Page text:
CEC Theses and Dissertations

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Date of Award

2012

Document Type

Dissertation - NSU Access Only

Degree Name

Doctor of Philosophy in Computing Technology in Education (DCTE)

Department

Graduate School of Computer and Information Sciences

Advisor

Laurie P Dringus

Committee Member

Steven Terrell

Committee Member

Richard D Manning

Abstract

The purpose of the current study was to determine the efficiency of an electronic data collection method compared to a traditional paper-based method in the educational field, in terms of the accuracy of data collected and the time required to do it. In addition, data were collected to assess users' preference and system usability. The study included a sample of 20 preschool special educators from the Mailman Segal Center's Baudhuin Preschool and Autism Institute located in Davie County, Florida, who conduct daily data collection and analysis.

The study used both quantitative and qualitative methods to determine answers to five research questions. These were, (1) to what extent is electronic data collection faster than traditional paper-based data collection, (2) to what extent does electronic data collection aid special education teachers and paraprofessionals to collect more accurate data than traditional paper-based data collection, (3) to what extent is the use of electronic data collection result in significant time savings relative to traditional paper-based data collection during data graphing, (4) to what extent do specialists prefer either data collection method and for what reasons, and (5) to what extent do specialists rate the usability of the handheld device used for electronic data collection.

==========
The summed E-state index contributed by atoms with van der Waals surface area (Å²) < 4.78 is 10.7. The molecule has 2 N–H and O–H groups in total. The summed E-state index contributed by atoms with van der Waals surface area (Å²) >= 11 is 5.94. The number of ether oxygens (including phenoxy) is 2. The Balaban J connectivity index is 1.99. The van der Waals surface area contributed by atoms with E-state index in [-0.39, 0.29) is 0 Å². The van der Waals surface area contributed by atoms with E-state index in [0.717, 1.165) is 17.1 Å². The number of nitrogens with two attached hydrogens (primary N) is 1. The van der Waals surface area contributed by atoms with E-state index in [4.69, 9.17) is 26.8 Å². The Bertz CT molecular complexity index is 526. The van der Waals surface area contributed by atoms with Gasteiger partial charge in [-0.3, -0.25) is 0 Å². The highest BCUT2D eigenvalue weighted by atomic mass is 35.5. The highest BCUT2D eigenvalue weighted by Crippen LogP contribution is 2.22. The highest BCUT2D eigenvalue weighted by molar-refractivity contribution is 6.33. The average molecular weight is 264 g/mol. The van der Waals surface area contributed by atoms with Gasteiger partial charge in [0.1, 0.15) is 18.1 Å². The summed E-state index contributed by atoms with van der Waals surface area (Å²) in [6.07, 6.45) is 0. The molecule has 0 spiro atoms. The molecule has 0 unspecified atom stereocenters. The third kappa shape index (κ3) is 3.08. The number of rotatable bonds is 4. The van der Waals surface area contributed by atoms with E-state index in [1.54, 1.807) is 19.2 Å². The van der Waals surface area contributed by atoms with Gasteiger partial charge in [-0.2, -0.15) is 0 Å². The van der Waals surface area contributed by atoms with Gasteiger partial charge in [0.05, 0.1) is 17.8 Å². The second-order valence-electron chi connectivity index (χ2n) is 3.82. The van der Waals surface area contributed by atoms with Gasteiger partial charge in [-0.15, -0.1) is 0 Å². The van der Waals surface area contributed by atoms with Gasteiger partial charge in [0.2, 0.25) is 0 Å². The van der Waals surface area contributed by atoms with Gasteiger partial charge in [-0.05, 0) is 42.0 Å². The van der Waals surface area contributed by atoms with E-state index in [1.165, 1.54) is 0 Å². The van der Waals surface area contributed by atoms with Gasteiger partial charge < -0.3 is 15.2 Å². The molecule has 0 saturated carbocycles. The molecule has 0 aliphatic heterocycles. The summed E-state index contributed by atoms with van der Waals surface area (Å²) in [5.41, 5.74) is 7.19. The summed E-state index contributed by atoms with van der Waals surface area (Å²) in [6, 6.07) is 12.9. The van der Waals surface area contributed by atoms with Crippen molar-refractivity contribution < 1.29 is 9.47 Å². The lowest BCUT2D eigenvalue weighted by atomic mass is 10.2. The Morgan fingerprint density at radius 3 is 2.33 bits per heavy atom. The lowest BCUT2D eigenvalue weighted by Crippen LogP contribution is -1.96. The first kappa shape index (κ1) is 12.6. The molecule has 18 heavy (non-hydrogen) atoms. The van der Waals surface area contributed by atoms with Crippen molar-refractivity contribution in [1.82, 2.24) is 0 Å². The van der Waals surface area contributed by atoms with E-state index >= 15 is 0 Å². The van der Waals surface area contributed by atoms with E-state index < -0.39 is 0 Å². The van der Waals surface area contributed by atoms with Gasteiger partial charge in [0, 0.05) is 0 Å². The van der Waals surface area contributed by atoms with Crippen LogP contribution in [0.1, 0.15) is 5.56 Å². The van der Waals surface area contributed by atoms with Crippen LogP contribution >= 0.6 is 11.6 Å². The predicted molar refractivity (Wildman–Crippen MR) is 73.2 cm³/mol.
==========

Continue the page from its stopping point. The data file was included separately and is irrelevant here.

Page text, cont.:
Results suggested that both formats are comparable in terms of data collection time F(1, 18) = 3.53, p = .077 and accuracy, F(1, 18) = .928, p = .348 but that electronic data graphing is faster (M = 40.4, SD = 2.17) than paper-based graphing (M = 80.4, SD = 52.61). A higher percentage of participants (60%) preferred the electronic-based data collection method due to its graphing capability and better organization of data. The electronic data collection system used in this study was found to be more usable than 86.8% of all products tested using the System Usability Scale (SUS) and, therefore, could be considered a "C" or at an "acceptable" level or "good" relative to the other 200+ systems tested using the SUS by Bangor, Kortum, and Miller (2009). The electronic-based data collection system could also be considered an "A-" based on Sauro and Lewis' (2012) scale.

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